constructive induction, minimality, generalization, feature sets


Constructive induction, which is defined to be the process of constructing new and useful features from existing ones, has been extensively studied in the literature. Since the number of possible high order features for any given learning problem is exponential in the number of input attributes (where the order of a feature is defined to be the number of attributes of which it is composed), the main problem faced by constructive induction is in selecting which features to use out of this exponentially large set of potential features. For any feature set chosen the desirable characteristics are minimality and generalization performance. This paper uses a combination of genetic algorithms and linear programming techniques to generate feature sets. The genetic algorithm searches for higher order features while at the same time seeking to minimize the size of the feature set in order to produce a feature set with good generalization accuracy. The features chosen are used as inputs to a high order perceptron network, which is trained with an interior point linear programming method. Performance on a holdout set is used in conjunction with complexity penalization in order to insure that the final feature set generated by the genetic algorithm does not overfit the training data.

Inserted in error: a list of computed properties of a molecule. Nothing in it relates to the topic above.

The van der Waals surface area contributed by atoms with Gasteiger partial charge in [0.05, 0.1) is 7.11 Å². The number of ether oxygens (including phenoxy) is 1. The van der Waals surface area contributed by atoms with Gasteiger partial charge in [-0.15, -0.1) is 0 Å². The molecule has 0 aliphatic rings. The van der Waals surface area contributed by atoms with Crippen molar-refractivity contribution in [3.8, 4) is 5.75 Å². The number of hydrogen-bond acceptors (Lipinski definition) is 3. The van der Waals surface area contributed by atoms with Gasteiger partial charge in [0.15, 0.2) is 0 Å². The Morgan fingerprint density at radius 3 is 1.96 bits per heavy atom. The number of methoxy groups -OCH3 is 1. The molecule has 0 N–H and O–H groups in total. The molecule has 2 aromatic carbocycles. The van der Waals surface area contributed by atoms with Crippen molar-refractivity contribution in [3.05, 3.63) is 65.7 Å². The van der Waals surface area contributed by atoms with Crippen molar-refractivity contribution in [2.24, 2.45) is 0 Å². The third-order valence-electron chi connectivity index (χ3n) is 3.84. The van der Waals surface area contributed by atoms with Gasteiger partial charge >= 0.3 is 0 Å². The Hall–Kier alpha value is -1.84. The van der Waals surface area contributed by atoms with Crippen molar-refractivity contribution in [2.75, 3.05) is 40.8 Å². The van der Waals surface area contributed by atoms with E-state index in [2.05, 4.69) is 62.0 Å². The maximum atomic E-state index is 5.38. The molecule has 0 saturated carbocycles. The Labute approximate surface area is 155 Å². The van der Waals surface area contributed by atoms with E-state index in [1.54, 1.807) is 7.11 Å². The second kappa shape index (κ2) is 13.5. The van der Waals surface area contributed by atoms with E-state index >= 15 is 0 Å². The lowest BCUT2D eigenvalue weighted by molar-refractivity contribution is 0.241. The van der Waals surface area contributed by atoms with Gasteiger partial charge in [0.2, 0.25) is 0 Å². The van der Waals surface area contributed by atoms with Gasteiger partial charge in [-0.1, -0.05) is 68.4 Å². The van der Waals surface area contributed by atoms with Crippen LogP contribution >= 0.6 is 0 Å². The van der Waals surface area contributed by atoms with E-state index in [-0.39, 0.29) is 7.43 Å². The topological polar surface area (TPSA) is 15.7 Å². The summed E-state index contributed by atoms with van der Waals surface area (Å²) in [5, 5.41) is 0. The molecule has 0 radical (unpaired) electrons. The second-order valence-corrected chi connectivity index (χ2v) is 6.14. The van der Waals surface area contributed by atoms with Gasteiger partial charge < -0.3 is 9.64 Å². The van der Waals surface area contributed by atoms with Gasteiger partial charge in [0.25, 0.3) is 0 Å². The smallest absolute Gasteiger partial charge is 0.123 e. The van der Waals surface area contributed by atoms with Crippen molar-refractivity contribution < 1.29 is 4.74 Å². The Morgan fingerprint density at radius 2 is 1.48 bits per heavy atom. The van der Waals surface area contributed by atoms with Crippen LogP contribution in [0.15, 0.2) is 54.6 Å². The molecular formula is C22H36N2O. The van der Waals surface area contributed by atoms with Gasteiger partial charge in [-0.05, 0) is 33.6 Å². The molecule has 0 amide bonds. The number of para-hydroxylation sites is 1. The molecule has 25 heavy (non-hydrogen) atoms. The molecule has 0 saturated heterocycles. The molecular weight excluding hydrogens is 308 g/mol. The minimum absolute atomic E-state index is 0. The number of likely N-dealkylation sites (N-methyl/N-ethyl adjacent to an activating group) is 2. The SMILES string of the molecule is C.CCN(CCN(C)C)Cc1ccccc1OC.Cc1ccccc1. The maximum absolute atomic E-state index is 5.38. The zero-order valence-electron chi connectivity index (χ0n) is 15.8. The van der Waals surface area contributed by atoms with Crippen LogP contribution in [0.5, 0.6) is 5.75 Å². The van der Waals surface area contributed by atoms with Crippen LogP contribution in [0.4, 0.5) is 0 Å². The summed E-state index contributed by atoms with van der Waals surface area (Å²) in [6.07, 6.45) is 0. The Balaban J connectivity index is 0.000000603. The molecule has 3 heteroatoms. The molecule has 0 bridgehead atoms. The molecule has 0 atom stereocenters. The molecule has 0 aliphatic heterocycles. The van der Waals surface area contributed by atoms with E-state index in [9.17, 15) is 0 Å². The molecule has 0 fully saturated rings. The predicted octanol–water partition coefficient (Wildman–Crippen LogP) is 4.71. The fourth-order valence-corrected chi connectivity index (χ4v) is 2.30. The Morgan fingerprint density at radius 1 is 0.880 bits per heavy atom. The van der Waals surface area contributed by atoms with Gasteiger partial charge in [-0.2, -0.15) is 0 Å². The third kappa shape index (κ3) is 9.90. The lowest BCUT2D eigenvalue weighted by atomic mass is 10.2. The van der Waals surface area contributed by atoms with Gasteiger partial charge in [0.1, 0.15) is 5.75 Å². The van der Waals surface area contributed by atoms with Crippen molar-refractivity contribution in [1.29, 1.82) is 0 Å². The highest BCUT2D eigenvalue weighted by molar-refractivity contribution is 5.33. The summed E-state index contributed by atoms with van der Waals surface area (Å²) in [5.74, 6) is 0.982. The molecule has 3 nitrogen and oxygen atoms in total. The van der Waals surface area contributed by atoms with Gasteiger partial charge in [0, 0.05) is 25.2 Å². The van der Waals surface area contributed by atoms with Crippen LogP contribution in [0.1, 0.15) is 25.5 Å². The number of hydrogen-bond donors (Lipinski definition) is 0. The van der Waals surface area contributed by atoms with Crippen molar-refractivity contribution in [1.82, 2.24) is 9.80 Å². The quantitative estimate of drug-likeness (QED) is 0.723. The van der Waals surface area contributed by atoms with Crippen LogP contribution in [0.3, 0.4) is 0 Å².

Original Publication Citation

Andersen, T. L. and Martinez, T. R., "Constructing High Order Perceptrons with Genetic Algorithms", Proceedings of the IEEE International Joint Conference on Neural Networks IJCNN'98, pp. 192-1925, 1998.

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Peer-Reviewed Article

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Physical and Mathematical Sciences


Computer Science